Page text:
"Dude, NO!" Jason said quickly. "I want you to tell me all this stuff. I learned so much from you when we fished the South Fork together. I wouldn't have even considered fishing the slicks, I would be only fishing the riffles."
"Okay, cool. I just wanted to make sure." I said, as Jason rounded up his fish.
"Mind if I take a picture?" I asked. 
"Sure!" Jason said, trying to keep his fish from wiggling around too much for me to get a shot.





"How did you do further downstream?" I asked Jeff, as Jason and I approached him heading to the truck. 
"Nothing down here. How was up there?" He asked.
"We got into a few upstream, but it's time for a new spot." I said. 
We drove down the road until we caught glimpses of rising fish. The bad thing was that we had to walk in on them from upstream, because the water got too deep further down.




Jason started fishing for some of the fish further down, while Jeff went after the ones upstream from me. And maybe it was our upstream approach, but these fish were awfully picky. We spent a fair amount of time on these fish, and only Jeff was able to fool one into taking his fly. Either way we were now getting short on time. We were told to meet back up with our wives at 5:00pm, which meant we would have to be off the water at 3:45pm to get back in time.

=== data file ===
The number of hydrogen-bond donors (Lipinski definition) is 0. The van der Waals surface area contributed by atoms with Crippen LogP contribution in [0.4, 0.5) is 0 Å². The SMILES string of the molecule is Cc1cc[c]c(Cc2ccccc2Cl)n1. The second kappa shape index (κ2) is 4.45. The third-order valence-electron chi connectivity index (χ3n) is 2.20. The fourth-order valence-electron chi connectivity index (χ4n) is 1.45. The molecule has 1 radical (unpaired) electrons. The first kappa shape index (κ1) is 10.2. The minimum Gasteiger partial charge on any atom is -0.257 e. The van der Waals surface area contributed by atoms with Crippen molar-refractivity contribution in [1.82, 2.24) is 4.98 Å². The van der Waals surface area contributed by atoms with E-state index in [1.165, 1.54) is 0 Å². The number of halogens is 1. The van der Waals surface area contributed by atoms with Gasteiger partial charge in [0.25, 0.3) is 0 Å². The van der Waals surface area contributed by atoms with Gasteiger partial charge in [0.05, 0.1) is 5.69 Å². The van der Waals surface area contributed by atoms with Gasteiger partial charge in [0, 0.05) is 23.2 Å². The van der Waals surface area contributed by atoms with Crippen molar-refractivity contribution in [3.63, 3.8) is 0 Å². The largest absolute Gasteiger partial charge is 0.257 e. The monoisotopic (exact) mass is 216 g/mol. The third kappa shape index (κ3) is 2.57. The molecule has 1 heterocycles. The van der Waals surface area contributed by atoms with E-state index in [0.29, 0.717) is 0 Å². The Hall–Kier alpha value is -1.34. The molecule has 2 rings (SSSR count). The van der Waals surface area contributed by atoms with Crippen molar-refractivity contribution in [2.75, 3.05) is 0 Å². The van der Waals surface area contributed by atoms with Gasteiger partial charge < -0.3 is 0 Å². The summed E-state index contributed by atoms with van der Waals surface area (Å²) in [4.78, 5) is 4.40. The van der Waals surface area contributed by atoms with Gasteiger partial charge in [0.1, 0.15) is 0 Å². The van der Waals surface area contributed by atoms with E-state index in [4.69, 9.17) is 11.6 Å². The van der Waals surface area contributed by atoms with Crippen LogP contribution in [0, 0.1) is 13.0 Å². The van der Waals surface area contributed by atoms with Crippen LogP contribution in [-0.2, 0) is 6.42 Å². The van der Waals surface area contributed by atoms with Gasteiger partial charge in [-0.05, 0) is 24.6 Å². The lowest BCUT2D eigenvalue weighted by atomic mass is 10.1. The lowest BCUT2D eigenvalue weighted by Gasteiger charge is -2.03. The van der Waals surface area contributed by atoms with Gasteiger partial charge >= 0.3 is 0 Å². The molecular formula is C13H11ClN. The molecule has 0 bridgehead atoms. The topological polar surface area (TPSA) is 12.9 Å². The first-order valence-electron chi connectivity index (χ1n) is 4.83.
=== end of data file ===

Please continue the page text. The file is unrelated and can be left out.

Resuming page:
Although I was granted the time to fish today, a four hour day on the water is short to me, but if I wanted these small opportunities to fish during business trips then I had better not push it. 
We ended the day on a beautiful stretch of river that looked promising, but was producing no fish. It was 3:30pm and Jason had long since headed to the truck to gear down, along with Jeff. Thinking that I better head back too, I started on my way back to the truck, but then something caught my eye. Was that a rise, I thought to myself, and stopped to look more contently. 
Just up the bank from where I was standing was Jeff and Jason. Jason was already out of his waders and had fired up a small grill he had brought with him to cook up some Brawts. 
"Hey, Erik! It's about time for us to get going!" Jason yelled down to me, but I didn't reply. Maybe if I kept silent he would think that I couldn't hear him, and would go away... 
After a minute of looking, I had confirmed it was a rising fish and started to walk towards it.
"HEY! Don't act like you can't hear me!" Jason scowled from the bank. I was so focused on the rising fish that only now did I recognize Jason was standing on the soft shoulder of the road looking directly at me. 
"Oh, hey..." I said, nonchalantly.